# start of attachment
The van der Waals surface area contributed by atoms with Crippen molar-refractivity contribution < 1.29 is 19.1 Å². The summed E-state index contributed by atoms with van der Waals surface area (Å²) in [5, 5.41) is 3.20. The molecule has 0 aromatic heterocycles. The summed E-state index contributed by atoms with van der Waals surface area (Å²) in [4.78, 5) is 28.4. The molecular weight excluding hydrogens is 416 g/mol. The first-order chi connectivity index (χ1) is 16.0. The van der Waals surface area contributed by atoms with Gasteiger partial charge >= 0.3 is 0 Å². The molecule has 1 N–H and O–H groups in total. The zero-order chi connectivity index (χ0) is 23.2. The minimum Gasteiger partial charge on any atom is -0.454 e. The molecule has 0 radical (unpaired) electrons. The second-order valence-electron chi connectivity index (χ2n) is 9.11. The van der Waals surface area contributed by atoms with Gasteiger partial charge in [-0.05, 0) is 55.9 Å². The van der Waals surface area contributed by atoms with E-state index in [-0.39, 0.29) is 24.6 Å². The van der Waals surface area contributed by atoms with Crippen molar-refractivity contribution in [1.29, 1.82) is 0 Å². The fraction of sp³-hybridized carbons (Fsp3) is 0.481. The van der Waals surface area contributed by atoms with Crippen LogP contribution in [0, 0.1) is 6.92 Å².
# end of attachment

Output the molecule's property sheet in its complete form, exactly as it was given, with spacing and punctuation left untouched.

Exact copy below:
The van der Waals surface area contributed by atoms with Crippen molar-refractivity contribution < 1.29 is 19.1 Å². The summed E-state index contributed by atoms with van der Waals surface area (Å²) in [5, 5.41) is 3.20. The molecule has 0 aromatic heterocycles. The summed E-state index contributed by atoms with van der Waals surface area (Å²) in [4.78, 5) is 28.4. The molecular weight excluding hydrogens is 416 g/mol. The first-order chi connectivity index (χ1) is 16.0. The van der Waals surface area contributed by atoms with Gasteiger partial charge >= 0.3 is 0 Å². The molecule has 1 N–H and O–H groups in total. The zero-order chi connectivity index (χ0) is 23.2. The minimum Gasteiger partial charge on any atom is -0.454 e. The molecule has 0 radical (unpaired) electrons. The second-order valence-electron chi connectivity index (χ2n) is 9.11. The van der Waals surface area contributed by atoms with Gasteiger partial charge in [-0.05, 0) is 55.9 Å². The van der Waals surface area contributed by atoms with E-state index in [-0.39, 0.29) is 24.6 Å². The van der Waals surface area contributed by atoms with Crippen molar-refractivity contribution in [1.29, 1.82) is 0 Å². The fraction of sp³-hybridized carbons (Fsp3) is 0.481. The van der Waals surface area contributed by atoms with Crippen LogP contribution in [0, 0.1) is 6.92 Å².